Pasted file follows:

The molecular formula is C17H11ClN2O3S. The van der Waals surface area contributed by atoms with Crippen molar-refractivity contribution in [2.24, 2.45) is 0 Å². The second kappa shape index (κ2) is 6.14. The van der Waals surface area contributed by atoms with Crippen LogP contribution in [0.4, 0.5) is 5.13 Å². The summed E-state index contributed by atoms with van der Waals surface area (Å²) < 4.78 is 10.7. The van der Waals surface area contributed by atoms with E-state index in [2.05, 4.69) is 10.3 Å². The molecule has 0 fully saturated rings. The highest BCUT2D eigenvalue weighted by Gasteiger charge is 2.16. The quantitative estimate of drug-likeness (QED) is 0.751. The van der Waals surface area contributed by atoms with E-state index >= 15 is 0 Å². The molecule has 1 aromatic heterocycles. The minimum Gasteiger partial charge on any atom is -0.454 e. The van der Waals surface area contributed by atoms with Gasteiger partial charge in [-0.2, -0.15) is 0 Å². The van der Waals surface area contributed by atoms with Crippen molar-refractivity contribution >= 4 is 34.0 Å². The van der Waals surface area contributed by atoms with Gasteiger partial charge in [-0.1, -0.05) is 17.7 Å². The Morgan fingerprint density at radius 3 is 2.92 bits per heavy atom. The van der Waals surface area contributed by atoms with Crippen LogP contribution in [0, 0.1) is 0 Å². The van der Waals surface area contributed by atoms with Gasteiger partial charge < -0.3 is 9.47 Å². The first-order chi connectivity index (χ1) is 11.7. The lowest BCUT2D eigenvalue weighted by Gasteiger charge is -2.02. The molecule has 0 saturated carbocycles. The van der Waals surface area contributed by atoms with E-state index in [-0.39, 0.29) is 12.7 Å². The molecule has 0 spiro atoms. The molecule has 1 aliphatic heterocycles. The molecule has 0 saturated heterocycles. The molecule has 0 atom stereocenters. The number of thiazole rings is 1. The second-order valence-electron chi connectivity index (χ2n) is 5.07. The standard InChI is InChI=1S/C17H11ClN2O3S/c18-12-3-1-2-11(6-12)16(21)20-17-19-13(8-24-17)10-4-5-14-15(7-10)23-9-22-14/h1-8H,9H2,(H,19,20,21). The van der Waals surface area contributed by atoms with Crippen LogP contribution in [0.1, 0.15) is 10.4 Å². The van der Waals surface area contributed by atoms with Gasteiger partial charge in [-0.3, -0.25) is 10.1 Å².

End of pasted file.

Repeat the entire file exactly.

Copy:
The molecular formula is C17H11ClN2O3S. The van der Waals surface area contributed by atoms with Crippen molar-refractivity contribution in [2.24, 2.45) is 0 Å². The second kappa shape index (κ2) is 6.14. The van der Waals surface area contributed by atoms with Crippen LogP contribution in [0.4, 0.5) is 5.13 Å². The summed E-state index contributed by atoms with van der Waals surface area (Å²) < 4.78 is 10.7. The van der Waals surface area contributed by atoms with E-state index in [2.05, 4.69) is 10.3 Å². The molecule has 0 fully saturated rings. The highest BCUT2D eigenvalue weighted by Gasteiger charge is 2.16. The quantitative estimate of drug-likeness (QED) is 0.751. The van der Waals surface area contributed by atoms with E-state index >= 15 is 0 Å². The molecule has 1 aromatic heterocycles. The minimum Gasteiger partial charge on any atom is -0.454 e. The van der Waals surface area contributed by atoms with Gasteiger partial charge in [-0.2, -0.15) is 0 Å². The van der Waals surface area contributed by atoms with Crippen molar-refractivity contribution >= 4 is 34.0 Å². The van der Waals surface area contributed by atoms with Gasteiger partial charge in [-0.1, -0.05) is 17.7 Å². The Morgan fingerprint density at radius 3 is 2.92 bits per heavy atom. The van der Waals surface area contributed by atoms with Crippen LogP contribution in [0, 0.1) is 0 Å². The van der Waals surface area contributed by atoms with Gasteiger partial charge < -0.3 is 9.47 Å². The first-order chi connectivity index (χ1) is 11.7. The lowest BCUT2D eigenvalue weighted by Gasteiger charge is -2.02. The molecule has 0 saturated carbocycles. The van der Waals surface area contributed by atoms with E-state index in [-0.39, 0.29) is 12.7 Å². The molecule has 0 spiro atoms. The molecule has 1 aliphatic heterocycles. The molecule has 0 saturated heterocycles. The molecule has 0 atom stereocenters. The number of thiazole rings is 1. The second-order valence-electron chi connectivity index (χ2n) is 5.07. The standard InChI is InChI=1S/C17H11ClN2O3S/c18-12-3-1-2-11(6-12)16(21)20-17-19-13(8-24-17)10-4-5-14-15(7-10)23-9-22-14/h1-8H,9H2,(H,19,20,21). The van der Waals surface area contributed by atoms with Crippen LogP contribution in [0.1, 0.15) is 10.4 Å². The van der Waals surface area contributed by atoms with Gasteiger partial charge in [-0.3, -0.25) is 10.1 Å².